Youâ€™ve got to give it to Melvins: these guys keep you on your toes.
The trio, now featuring Redd Krossâ€™ Steve McDonald on bass, has a new double-album out today, A Walk With Love and Death, and it is a bizarre and mesmerizing little opus, a collection that is even more disorienting if youâ€™ve been following the wondrous, beatific arc of the bandâ€™s 34-year career.
While A Walk With Love and Death marks the first full-length appearance of classic Melvins tune â€œEuthanasia,â€ donâ€™t go in expecting to hear just the same crunch and roar. Like Hostile Ambient Takeover, one of the groupâ€™s finer outings, Death, the first half of the outing and a Melvins record proper, is a textured and nuanced beast, from the moody â€œSober-delic,â€ with its crystalline guitars, half-whispered verses and withdrawn drum patter, to the Tool-ish â€œFlaming Creature.â€ Though clearly a Melvins record â€“ whatever that means â€“ King Buzzo in particular sounds preoccupied with mustering a more restrained, sometimes psych-inflected sound. And to what effect! The first half of Death is addictive if youâ€™re willing to let down your guard and not expect â€œThe Bloated Pope,â€ though the band, it must be said, is still miles away from weak-kneed territory. (The guitar solo on â€œSober-delic,â€ a spacious and almost bluesy lament, proves that and then some.)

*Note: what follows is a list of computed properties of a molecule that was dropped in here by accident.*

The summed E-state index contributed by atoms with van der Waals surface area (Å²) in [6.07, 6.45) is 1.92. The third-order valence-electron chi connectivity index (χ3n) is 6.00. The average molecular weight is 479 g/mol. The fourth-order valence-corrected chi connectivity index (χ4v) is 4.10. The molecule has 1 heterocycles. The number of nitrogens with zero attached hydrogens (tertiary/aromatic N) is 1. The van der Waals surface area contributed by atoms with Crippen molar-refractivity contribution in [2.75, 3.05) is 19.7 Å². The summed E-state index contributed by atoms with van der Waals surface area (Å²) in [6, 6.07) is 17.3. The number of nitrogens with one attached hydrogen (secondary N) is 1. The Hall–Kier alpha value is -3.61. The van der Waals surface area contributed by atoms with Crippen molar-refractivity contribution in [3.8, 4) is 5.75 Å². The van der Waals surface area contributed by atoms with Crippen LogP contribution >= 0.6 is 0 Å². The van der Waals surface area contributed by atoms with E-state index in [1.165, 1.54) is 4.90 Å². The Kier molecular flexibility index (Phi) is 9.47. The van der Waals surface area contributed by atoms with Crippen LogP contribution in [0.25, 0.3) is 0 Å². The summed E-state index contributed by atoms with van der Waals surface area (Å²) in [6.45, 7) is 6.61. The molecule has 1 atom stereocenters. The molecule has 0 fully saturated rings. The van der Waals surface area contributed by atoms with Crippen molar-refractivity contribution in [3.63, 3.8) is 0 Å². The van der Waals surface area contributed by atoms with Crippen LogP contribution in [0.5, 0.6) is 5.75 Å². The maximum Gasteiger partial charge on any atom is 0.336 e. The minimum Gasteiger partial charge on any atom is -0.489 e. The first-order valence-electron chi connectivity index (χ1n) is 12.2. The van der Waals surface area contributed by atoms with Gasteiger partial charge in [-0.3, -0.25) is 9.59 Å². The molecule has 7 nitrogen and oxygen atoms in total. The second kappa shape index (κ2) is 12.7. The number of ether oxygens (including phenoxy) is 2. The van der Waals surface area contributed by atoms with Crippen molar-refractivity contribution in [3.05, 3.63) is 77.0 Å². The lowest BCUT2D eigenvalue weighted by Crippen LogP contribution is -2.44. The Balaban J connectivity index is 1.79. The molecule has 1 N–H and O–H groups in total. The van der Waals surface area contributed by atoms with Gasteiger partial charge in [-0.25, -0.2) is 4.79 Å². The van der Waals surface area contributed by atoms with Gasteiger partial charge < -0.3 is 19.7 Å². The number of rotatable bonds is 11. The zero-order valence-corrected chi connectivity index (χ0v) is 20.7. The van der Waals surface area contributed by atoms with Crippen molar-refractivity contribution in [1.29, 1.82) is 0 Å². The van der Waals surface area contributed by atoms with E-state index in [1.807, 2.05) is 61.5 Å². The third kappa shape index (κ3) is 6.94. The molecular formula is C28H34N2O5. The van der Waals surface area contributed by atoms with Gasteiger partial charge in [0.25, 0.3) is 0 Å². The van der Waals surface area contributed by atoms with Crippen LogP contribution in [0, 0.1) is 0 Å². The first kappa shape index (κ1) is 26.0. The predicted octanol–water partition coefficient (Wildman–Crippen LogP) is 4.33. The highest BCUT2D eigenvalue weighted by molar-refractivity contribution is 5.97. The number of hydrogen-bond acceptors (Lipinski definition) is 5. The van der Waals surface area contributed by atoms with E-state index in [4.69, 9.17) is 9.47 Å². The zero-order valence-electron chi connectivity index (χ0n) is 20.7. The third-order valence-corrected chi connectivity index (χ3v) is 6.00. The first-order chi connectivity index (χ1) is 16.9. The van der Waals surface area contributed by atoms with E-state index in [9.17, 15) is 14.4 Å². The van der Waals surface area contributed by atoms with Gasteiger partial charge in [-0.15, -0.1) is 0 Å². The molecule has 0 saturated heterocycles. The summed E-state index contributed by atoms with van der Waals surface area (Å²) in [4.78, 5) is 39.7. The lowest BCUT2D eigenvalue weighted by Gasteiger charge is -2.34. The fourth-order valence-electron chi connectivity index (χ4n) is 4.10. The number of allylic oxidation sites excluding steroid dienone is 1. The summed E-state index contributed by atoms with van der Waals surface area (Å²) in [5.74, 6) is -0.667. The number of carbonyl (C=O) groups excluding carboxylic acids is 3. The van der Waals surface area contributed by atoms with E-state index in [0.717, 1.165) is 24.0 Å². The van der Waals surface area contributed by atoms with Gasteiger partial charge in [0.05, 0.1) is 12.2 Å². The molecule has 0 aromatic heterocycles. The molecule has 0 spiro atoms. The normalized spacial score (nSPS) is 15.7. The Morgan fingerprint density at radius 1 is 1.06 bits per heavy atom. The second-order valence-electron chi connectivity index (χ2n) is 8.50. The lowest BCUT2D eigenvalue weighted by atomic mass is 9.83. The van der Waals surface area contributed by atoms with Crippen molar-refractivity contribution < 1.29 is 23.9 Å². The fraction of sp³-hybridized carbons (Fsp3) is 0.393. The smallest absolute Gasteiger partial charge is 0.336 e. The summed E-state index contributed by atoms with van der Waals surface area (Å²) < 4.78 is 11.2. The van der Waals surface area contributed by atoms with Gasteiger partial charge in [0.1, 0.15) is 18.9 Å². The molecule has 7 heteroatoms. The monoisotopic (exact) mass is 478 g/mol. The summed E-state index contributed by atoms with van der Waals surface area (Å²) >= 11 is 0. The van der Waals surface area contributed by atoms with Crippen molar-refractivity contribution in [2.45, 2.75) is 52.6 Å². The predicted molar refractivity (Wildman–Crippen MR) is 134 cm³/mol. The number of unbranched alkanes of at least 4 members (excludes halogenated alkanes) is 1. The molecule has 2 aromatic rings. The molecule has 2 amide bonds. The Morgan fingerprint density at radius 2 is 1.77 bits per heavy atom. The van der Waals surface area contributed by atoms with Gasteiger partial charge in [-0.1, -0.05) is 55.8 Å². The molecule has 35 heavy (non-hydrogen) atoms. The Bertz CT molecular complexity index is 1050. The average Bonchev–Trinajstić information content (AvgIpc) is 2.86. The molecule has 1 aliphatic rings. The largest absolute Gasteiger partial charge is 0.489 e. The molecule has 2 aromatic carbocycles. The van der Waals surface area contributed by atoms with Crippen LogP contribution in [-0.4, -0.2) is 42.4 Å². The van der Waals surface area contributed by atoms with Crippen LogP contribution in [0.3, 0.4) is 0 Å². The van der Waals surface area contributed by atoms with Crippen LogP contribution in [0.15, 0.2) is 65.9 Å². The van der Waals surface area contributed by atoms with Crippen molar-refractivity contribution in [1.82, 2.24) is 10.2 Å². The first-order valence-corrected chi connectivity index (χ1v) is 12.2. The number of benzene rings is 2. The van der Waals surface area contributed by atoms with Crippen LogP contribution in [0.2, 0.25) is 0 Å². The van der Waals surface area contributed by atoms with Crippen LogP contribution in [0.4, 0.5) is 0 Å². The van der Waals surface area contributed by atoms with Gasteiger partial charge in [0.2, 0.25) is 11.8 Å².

The band, flat out, also just sounds like itâ€™s having fun and MacDonaldâ€™s comfort with the line-up is obvious. (Writ large: the single â€œChrist Hammer,â€ with choppy guitar and bass refrains that give way to a positively poppy vocal bridge.) On a track like the closer, â€œCardboard Negro,â€ MacDonaldâ€™s bass and backing vocals keep the early verses from falling into a monochromatic death march â€“ not like thatâ€™s a bad thing.
Love, the soundtrack to an experimental film, hovers over the surface of things in Colossus of Destiny territory. The record is admirable for what it does to blur the lines between diagetic and non-diagetic sound but mincing it for clues about sonic direction is a tough order. â€œGive It To Me,â€ â€œScoobaâ€ and â€œEat Yourself Outâ€ are funny and oft-excellent, and â€œQueen Powder Partyâ€ is menacing, in a Prick kind of vein, but tracks like â€œThe Hidden Joice,â€ with occasional interjection of below-the-mix narration from what sounds like a piano, are interesting experiments that will find you turning back, instead, to Death.
This isnâ€™t to say the package doesnâ€™t work; far from it, each LP complements each other, with the serious and tone-conscious Death playing yin to Loveâ€™s flagrantly experimental yang. The second half of the outing isnâ€™t easy listening but it can be rewarding and shows Melvinsâ€™ experimental leanings to have grown by leaps and bounds since similar pieces like Prick or Electroretard. And Death contains some of the most ambitious music the groupâ€™s ever cut to tape. It ainâ€™t Bullhead, for sure, but give it a chance and, even if youâ€™re on your toes, it will knock you the fuck down.